I lie awake, unable to sleep. It’s nearly five o’clock in the morning and it won’t be properly light for at least three hours. The moon casts a silver sheen across the bedroom ceiling; I get up and head for the beach, hoping for something special.
Dark clouds flit across the sky, leaving shadows on the moonlit sea. The moon, sometimes hidden behind jet-black clouds, suddenly bursts with light, continually changing the mood and illuminating the silhouettes of gulls resting on the surface of the sea. The faint lights from stars seem to turn on and off as the clouds move quickly east, and only once do I glimpse a planet.
I sit on the beach below the cliff path sheltered from the elements, wrap a scarf tightly around my neck and wait. A tanker, anchored offshore and waiting for the tide, lights up the horizon. The rhythm of the pounding surf and noise of the foghorn from the lighthouse are the only sounds. Nothing else stirs. Peace and a lack of sleep cause me to doze off for a moment. Half awake, I’m gradually aware of movement; it’s a fox, he’s close and totally unaware of me snuggled into the cliff. He moves steadily, searching through the wrack of kelp along the high water mark. His movement disturbs an invisible flock of turnstones, which fly and most likely alight a safe distance away. Through binoculars I can just make out sand hoppers fleeing his advance, but he’s able to snap them up at will. He moves away, becomes another silhouette and fades into the darkness.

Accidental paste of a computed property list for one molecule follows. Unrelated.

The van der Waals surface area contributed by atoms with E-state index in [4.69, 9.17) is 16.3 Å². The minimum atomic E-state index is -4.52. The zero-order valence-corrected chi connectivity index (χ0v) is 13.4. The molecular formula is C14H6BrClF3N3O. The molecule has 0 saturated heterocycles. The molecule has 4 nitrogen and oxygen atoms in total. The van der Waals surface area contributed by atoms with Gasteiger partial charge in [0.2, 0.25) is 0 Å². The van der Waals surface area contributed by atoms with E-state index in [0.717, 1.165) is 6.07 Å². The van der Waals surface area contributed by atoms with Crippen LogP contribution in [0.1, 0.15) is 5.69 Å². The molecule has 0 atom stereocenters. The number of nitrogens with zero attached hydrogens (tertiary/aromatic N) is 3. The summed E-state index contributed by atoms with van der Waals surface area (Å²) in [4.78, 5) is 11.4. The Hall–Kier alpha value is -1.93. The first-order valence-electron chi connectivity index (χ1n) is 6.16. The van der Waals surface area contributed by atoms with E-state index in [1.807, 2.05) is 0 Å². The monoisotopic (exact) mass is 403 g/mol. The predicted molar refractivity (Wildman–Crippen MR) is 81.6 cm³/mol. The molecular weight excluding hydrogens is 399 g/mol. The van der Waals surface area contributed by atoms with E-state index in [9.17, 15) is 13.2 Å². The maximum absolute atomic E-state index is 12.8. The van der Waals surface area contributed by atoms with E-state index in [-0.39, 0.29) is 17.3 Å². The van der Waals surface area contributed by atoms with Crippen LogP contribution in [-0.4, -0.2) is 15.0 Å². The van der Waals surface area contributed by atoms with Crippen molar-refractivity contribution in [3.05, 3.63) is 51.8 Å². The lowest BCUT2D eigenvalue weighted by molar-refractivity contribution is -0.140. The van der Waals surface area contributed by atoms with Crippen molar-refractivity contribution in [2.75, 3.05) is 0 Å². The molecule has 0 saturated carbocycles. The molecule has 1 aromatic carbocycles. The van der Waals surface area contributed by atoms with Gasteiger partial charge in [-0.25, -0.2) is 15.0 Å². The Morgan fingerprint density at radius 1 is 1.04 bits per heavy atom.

Moonlight gradually merges into first light and I hear voices on the footpath. Early risers are exercising their dogs; they probably do this daily, but I wonder if any of them have experienced the magic of a moonlit fox.